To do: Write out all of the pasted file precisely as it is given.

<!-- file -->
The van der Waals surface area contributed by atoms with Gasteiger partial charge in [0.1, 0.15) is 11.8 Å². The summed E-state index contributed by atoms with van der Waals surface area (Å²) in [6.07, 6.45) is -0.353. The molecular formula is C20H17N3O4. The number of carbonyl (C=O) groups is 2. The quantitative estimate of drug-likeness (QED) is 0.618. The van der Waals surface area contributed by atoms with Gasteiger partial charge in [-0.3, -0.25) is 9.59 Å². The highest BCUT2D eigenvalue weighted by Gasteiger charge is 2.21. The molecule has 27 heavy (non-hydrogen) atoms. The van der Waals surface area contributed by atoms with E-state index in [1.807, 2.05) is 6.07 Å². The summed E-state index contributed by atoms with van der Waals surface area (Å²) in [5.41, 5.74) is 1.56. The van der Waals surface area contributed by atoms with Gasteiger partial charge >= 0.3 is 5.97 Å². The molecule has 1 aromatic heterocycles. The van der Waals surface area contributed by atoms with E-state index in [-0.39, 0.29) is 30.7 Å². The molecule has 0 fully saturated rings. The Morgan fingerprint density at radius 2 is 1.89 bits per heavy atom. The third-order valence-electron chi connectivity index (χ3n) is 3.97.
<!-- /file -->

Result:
The van der Waals surface area contributed by atoms with Gasteiger partial charge in [0.1, 0.15) is 11.8 Å². The summed E-state index contributed by atoms with van der Waals surface area (Å²) in [6.07, 6.45) is -0.353. The molecular formula is C20H17N3O4. The number of carbonyl (C=O) groups is 2. The quantitative estimate of drug-likeness (QED) is 0.618. The van der Waals surface area contributed by atoms with Gasteiger partial charge in [-0.3, -0.25) is 9.59 Å². The highest BCUT2D eigenvalue weighted by Gasteiger charge is 2.21. The molecule has 27 heavy (non-hydrogen) atoms. The van der Waals surface area contributed by atoms with E-state index in [1.807, 2.05) is 6.07 Å². The summed E-state index contributed by atoms with van der Waals surface area (Å²) in [5.41, 5.74) is 1.56. The van der Waals surface area contributed by atoms with Gasteiger partial charge >= 0.3 is 5.97 Å². The molecule has 1 aromatic heterocycles. The van der Waals surface area contributed by atoms with E-state index in [-0.39, 0.29) is 30.7 Å². The molecule has 0 fully saturated rings. The Morgan fingerprint density at radius 2 is 1.89 bits per heavy atom. The third-order valence-electron chi connectivity index (χ3n) is 3.97.